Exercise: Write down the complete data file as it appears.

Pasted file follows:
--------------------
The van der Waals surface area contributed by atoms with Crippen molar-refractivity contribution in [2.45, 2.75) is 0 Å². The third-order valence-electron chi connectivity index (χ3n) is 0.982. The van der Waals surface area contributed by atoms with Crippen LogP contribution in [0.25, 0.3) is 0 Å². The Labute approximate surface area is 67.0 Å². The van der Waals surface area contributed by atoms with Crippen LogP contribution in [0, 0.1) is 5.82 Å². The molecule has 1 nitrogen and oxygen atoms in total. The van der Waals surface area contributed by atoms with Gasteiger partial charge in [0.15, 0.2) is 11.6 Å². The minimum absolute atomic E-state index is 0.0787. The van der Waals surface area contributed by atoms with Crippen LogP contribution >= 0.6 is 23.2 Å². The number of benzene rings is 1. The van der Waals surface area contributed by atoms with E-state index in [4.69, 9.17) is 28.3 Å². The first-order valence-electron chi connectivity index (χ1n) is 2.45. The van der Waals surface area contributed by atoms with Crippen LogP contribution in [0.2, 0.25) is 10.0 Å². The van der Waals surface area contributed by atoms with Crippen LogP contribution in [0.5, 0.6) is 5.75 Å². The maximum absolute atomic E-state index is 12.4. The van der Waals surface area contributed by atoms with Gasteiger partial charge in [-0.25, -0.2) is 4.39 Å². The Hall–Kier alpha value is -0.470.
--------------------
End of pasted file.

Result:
The van der Waals surface area contributed by atoms with Crippen molar-refractivity contribution in [2.45, 2.75) is 0 Å². The third-order valence-electron chi connectivity index (χ3n) is 0.982. The van der Waals surface area contributed by atoms with Crippen LogP contribution in [0.25, 0.3) is 0 Å². The Labute approximate surface area is 67.0 Å². The van der Waals surface area contributed by atoms with Crippen LogP contribution in [0, 0.1) is 5.82 Å². The molecule has 1 nitrogen and oxygen atoms in total. The van der Waals surface area contributed by atoms with Gasteiger partial charge in [0.15, 0.2) is 11.6 Å². The minimum absolute atomic E-state index is 0.0787. The van der Waals surface area contributed by atoms with Crippen LogP contribution >= 0.6 is 23.2 Å². The number of benzene rings is 1. The van der Waals surface area contributed by atoms with E-state index in [4.69, 9.17) is 28.3 Å². The first-order valence-electron chi connectivity index (χ1n) is 2.45. The van der Waals surface area contributed by atoms with Crippen LogP contribution in [0.2, 0.25) is 10.0 Å². The van der Waals surface area contributed by atoms with Crippen LogP contribution in [0.5, 0.6) is 5.75 Å². The maximum absolute atomic E-state index is 12.4. The van der Waals surface area contributed by atoms with Gasteiger partial charge in [-0.25, -0.2) is 4.39 Å². The Hall–Kier alpha value is -0.470.